Exactly. We can't base a future system on present day constraints. To say that electric cars are unfeasible because of the charging issue and the national grid and the battery life is too shortsighted. All of these things will naturally improve, because technology gets better and people adapt to what is available and what's needed. Do we all need to be charging cars at the same time? no, so we'll charge when it's convenient, needed and cheapest. Do all houses need charge points? no - who fills up their petrol/diesel car at home now? Are people going to be running them flat all the time, so they need a full charge? no. Like I said, people will charge when it's possible and convenient. Charge times will get better as technology does. We see it in the combustion engine now. Take a car with a 2.5 litre engine from 2000 and compare it to a 2.5 litre engine today. Fuel efficiency, performance weight etc...all massively improved. Technology improves over time and the higher the demand, the faster the tech improves. 

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Interesting one from the farming community this morning. If they ban diesel what then ?  Quietly trundling around the countryside are a fair number of diesel guzzling farm tractors, front end loader, harvesters, combines harvesting food for us all.  Fuel prices are going to go sky high for sure and at present no manufactuer has to my knowledge built an electric tractor, combine, etc.,......seriously has anyone really thought this through ?     Every field will have to have a charging station ..... think harvest time when these machines are running 18-20hrs a day non stop.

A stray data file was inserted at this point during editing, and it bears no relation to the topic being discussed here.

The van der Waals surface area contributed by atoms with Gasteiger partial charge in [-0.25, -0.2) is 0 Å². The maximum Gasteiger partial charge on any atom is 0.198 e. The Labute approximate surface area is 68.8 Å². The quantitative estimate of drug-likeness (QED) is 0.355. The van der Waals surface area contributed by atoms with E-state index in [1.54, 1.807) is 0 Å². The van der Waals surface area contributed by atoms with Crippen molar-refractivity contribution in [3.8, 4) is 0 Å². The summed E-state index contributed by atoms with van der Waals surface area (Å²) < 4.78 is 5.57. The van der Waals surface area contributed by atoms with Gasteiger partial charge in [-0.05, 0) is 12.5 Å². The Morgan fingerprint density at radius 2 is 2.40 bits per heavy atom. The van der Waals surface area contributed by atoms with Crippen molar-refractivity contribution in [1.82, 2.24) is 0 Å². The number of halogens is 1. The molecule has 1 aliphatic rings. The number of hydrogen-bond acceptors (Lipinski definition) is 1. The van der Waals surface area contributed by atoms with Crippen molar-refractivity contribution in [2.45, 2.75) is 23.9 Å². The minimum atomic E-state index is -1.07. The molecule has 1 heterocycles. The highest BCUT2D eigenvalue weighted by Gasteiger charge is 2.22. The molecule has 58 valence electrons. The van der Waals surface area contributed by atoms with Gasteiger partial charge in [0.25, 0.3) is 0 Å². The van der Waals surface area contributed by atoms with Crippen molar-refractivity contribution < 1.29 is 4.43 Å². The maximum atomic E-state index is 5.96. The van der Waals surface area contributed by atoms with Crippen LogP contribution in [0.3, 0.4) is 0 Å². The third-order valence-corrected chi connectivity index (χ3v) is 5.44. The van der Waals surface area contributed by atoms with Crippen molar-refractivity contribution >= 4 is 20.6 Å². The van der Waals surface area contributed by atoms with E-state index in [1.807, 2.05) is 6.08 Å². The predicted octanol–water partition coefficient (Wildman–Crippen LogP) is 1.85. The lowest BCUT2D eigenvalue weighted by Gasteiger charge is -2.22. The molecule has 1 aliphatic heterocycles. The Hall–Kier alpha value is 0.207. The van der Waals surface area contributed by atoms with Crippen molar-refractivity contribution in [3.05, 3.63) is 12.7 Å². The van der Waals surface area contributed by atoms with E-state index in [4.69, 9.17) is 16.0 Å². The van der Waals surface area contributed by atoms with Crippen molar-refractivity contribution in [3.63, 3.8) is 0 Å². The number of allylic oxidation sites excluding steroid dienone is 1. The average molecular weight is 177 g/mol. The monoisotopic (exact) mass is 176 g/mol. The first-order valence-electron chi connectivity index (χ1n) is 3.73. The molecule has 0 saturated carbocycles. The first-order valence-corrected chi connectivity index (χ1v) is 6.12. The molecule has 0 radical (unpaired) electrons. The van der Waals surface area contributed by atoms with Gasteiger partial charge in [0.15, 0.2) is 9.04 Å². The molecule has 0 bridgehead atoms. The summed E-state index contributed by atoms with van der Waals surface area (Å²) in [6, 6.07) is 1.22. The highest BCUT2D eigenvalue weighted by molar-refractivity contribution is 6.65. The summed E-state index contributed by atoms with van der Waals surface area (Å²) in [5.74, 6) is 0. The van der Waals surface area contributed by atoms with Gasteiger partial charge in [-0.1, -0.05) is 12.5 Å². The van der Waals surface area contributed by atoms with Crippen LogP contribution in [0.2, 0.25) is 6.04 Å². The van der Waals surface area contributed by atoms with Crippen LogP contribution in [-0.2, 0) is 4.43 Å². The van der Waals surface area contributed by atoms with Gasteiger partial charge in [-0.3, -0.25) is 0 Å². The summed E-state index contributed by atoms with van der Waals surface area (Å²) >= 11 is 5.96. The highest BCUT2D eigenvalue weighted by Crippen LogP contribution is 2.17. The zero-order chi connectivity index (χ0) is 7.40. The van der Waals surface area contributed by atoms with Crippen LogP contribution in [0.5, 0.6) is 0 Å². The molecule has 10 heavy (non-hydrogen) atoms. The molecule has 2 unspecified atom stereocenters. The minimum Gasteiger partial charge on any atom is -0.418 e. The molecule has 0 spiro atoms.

I have a huge complex near me converting grass into electricty BUT  all 2000 acres of grass and maize has to be harvested with diesel engines.  The whole deal is environmentally subsidised I am sure.

Edited by Walker570

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1 hour ago, Walker570 said:

Interesting one from the farming community this morning. If they ban diesel what then ?  Quietly trundling around the countryside are a fair number of diesel guzzling farm tractors, front end loader, harvesters, combines harvesting food for us all.  Fuel prices are going to go sky high for sure and at present no manufactuer has to my knowledge built an electric tractor, combine, etc.,......seriously has anyone really thought this through ?     Every field will have to have a charging station ..... think harvest time when these machines are running 18-20hrs a day non stop.

I have a huge complex near me converting grass into electricty BUT  all 2000 acres of grass and maize has to be harvested with diesel engines.  The whole deal is environmentally subsidised I am sure.